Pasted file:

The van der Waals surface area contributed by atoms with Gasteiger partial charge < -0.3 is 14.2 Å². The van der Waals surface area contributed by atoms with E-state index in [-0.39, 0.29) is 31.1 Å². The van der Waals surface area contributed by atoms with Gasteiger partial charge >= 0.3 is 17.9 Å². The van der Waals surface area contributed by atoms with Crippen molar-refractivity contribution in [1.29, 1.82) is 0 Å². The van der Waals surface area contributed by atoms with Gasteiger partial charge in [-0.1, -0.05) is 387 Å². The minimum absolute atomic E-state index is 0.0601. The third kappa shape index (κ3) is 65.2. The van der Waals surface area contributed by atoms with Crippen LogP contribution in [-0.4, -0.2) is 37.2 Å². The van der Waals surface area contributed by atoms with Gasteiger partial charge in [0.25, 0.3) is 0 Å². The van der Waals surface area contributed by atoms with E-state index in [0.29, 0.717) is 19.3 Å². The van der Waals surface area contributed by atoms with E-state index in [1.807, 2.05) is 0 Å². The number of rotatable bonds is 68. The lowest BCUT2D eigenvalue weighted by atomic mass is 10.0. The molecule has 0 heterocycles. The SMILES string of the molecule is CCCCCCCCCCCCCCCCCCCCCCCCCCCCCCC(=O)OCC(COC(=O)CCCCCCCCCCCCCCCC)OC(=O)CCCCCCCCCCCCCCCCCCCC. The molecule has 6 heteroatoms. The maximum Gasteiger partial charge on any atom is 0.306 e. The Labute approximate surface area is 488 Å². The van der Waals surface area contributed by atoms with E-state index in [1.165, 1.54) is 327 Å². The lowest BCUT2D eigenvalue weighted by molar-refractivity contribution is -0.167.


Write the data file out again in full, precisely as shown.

The van der Waals surface area contributed by atoms with Gasteiger partial charge < -0.3 is 14.2 Å². The van der Waals surface area contributed by atoms with E-state index in [-0.39, 0.29) is 31.1 Å². The van der Waals surface area contributed by atoms with Gasteiger partial charge >= 0.3 is 17.9 Å². The van der Waals surface area contributed by atoms with Crippen molar-refractivity contribution in [1.29, 1.82) is 0 Å². The van der Waals surface area contributed by atoms with Gasteiger partial charge in [-0.1, -0.05) is 387 Å². The minimum absolute atomic E-state index is 0.0601. The third kappa shape index (κ3) is 65.2. The van der Waals surface area contributed by atoms with Crippen LogP contribution in [-0.4, -0.2) is 37.2 Å². The van der Waals surface area contributed by atoms with Gasteiger partial charge in [0.25, 0.3) is 0 Å². The van der Waals surface area contributed by atoms with E-state index in [0.29, 0.717) is 19.3 Å². The van der Waals surface area contributed by atoms with E-state index in [1.807, 2.05) is 0 Å². The number of rotatable bonds is 68. The lowest BCUT2D eigenvalue weighted by atomic mass is 10.0. The molecule has 0 heterocycles. The SMILES string of the molecule is CCCCCCCCCCCCCCCCCCCCCCCCCCCCCCC(=O)OCC(COC(=O)CCCCCCCCCCCCCCCC)OC(=O)CCCCCCCCCCCCCCCCCCCC. The molecule has 6 heteroatoms. The maximum Gasteiger partial charge on any atom is 0.306 e. The Labute approximate surface area is 488 Å². The van der Waals surface area contributed by atoms with E-state index in [1.165, 1.54) is 327 Å². The lowest BCUT2D eigenvalue weighted by molar-refractivity contribution is -0.167.